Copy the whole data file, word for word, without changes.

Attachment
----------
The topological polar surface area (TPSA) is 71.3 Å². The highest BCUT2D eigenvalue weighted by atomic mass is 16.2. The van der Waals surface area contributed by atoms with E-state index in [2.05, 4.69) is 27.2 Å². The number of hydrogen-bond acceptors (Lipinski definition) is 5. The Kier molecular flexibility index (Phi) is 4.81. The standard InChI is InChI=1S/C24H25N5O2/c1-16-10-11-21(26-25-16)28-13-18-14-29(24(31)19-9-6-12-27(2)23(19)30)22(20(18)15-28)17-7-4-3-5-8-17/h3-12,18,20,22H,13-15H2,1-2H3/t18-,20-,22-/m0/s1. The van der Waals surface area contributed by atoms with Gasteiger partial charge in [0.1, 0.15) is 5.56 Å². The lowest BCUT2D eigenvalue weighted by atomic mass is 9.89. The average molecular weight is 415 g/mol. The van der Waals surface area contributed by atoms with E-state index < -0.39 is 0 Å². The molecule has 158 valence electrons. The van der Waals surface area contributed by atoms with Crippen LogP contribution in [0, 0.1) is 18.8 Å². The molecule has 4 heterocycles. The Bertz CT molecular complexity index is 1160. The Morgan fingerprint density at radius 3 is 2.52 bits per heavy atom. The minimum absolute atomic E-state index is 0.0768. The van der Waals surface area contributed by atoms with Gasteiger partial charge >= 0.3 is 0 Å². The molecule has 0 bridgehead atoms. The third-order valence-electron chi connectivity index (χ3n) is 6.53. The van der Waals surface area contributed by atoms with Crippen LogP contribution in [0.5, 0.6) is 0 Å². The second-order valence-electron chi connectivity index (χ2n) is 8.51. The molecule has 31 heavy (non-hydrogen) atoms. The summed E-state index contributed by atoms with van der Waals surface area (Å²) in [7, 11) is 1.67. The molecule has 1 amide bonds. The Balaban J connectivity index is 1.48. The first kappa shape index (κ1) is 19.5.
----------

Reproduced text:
The topological polar surface area (TPSA) is 71.3 Å². The highest BCUT2D eigenvalue weighted by atomic mass is 16.2. The van der Waals surface area contributed by atoms with E-state index in [2.05, 4.69) is 27.2 Å². The number of hydrogen-bond acceptors (Lipinski definition) is 5. The Kier molecular flexibility index (Phi) is 4.81. The standard InChI is InChI=1S/C24H25N5O2/c1-16-10-11-21(26-25-16)28-13-18-14-29(24(31)19-9-6-12-27(2)23(19)30)22(20(18)15-28)17-7-4-3-5-8-17/h3-12,18,20,22H,13-15H2,1-2H3/t18-,20-,22-/m0/s1. The van der Waals surface area contributed by atoms with Gasteiger partial charge in [0.1, 0.15) is 5.56 Å². The lowest BCUT2D eigenvalue weighted by atomic mass is 9.89. The average molecular weight is 415 g/mol. The van der Waals surface area contributed by atoms with E-state index < -0.39 is 0 Å². The molecule has 158 valence electrons. The van der Waals surface area contributed by atoms with Crippen LogP contribution in [0, 0.1) is 18.8 Å². The molecule has 4 heterocycles. The Bertz CT molecular complexity index is 1160. The Morgan fingerprint density at radius 3 is 2.52 bits per heavy atom. The minimum absolute atomic E-state index is 0.0768. The van der Waals surface area contributed by atoms with Gasteiger partial charge >= 0.3 is 0 Å². The molecule has 0 bridgehead atoms. The third-order valence-electron chi connectivity index (χ3n) is 6.53. The van der Waals surface area contributed by atoms with Crippen LogP contribution in [0.5, 0.6) is 0 Å². The second-order valence-electron chi connectivity index (χ2n) is 8.51. The molecule has 31 heavy (non-hydrogen) atoms. The summed E-state index contributed by atoms with van der Waals surface area (Å²) in [7, 11) is 1.67. The molecule has 1 amide bonds. The Balaban J connectivity index is 1.48. The first kappa shape index (κ1) is 19.5.